The presence of the ballotable chamber provides movement in a variety of planes and accounts for the shear and stress movements typically mitigated by the facet joint.
In another embodiment, the inflatable chamber is replaced by a 2-piece mechanical chamber that is designed to limit extension; at the same time this mechanical chamber is fashioned in such a way that it will not constrain shear movement of the joint nor will it constrain lateral rotation or lateral bending. This is achieved by the inner design of the mechanical chamber, which is composed of two ramps that are spiraling in opposite directions. Furthermore, there is a space between the high points of both ramps such that this space closes and is eliminated in extension, but opens in flexion and remains neutral in lateral bending and lateral rotation. Furthermore, the space will again open with shear movements of the facet joints. This embodiment is, again, unitized and inserted using the same sequence of steps that are used to insert the preferred embodiment outlined above—namely, the target facet joint is radiographically identified; a guide pin is passed into the joint; dilators and a working channel are then passed into place; burr is used to remove the joint; and the prosthesis is inserted. The prosthesis can be secured to the lamina using the preferred or alternative embodiments outlined above.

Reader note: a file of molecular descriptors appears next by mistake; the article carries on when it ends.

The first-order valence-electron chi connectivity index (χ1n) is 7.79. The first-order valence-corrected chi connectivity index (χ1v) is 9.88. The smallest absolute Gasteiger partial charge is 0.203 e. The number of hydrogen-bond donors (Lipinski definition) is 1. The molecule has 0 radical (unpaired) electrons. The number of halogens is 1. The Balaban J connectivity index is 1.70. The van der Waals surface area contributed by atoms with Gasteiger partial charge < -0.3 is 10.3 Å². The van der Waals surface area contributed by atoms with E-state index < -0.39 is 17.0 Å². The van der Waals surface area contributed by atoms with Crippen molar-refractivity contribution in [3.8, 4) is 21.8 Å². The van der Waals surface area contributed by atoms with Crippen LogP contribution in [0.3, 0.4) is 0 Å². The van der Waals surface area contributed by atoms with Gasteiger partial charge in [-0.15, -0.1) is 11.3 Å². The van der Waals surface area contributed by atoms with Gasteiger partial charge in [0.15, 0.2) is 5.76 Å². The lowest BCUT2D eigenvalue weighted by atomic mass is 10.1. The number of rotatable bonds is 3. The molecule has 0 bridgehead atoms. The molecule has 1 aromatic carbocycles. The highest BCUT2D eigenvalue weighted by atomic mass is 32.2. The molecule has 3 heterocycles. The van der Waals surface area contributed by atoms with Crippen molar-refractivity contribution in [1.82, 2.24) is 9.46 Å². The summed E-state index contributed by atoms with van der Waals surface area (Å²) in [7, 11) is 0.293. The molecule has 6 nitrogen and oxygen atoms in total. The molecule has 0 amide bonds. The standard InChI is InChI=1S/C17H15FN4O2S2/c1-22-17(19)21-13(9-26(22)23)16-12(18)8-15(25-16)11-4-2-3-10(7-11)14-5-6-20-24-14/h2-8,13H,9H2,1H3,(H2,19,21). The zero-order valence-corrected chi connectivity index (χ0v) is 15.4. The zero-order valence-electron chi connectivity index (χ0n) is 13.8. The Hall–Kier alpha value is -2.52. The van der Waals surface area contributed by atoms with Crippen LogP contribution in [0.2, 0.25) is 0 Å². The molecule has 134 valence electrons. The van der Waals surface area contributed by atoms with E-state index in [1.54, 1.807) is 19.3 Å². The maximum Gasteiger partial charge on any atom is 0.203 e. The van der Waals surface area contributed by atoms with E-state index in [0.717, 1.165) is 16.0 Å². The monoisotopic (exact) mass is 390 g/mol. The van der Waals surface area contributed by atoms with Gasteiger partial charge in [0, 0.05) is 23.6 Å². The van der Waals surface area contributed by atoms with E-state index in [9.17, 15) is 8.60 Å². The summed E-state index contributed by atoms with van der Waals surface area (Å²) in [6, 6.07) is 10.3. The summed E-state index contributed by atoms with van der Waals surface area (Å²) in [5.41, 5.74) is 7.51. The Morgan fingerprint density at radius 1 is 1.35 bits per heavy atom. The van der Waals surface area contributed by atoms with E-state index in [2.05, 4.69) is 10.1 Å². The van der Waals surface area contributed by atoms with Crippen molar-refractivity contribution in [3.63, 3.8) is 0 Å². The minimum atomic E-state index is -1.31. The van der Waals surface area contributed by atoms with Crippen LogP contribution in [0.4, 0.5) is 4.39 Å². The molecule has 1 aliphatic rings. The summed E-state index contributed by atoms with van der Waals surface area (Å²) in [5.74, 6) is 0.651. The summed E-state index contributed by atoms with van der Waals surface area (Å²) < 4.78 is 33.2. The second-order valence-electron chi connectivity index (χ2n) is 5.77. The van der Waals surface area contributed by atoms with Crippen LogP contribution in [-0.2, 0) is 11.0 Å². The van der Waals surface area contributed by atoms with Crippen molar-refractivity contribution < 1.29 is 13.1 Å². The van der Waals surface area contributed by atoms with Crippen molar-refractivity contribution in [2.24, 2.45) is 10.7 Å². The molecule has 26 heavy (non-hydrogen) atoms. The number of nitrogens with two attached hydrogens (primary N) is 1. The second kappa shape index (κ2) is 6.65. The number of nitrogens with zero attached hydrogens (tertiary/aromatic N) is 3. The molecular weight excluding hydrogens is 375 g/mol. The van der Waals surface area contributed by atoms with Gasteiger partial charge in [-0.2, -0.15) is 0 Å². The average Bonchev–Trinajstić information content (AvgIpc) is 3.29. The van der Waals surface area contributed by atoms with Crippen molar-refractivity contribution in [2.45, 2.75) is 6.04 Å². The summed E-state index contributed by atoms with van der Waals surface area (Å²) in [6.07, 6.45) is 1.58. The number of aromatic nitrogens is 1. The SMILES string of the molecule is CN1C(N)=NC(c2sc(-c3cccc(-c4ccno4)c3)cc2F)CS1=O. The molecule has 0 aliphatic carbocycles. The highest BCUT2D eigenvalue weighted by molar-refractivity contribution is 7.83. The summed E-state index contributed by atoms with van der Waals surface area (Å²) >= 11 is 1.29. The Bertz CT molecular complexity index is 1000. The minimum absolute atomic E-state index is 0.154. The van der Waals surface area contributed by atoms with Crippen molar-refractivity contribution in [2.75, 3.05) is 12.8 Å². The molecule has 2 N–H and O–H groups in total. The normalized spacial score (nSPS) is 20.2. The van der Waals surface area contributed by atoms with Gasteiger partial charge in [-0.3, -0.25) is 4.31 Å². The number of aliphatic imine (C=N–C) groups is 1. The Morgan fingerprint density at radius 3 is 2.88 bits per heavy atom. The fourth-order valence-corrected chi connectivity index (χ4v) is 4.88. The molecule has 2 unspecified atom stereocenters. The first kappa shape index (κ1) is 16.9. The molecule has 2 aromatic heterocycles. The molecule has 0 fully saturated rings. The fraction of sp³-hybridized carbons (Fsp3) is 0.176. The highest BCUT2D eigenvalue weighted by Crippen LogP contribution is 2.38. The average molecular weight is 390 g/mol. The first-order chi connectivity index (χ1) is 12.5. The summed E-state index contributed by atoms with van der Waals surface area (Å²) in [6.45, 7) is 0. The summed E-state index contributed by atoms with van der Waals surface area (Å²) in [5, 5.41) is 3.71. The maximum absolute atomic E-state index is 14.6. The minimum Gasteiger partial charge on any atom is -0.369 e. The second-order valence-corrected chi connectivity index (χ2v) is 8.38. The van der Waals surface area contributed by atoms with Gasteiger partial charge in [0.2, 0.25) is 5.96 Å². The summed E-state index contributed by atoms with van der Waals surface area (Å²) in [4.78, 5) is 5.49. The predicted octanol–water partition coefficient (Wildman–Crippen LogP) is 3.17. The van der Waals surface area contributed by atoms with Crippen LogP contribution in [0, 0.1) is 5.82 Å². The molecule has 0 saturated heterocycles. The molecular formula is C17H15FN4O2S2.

BRIEF DESCRIPTION OF DRAWINGS
FIG. 1A Posterior view of the superior and inferior vertebrae comprising a motion segment; target facet joint joins the posterior aspects of these 2 vertebrae.
FIG. 1B Lateral view of the superior and inferior vertebrae comprising a motion segment; target facet joint joins the posterior aspects of these 2 vertebrae.
FIG. 2A Frontal view of an embodiment of the prosthetic device.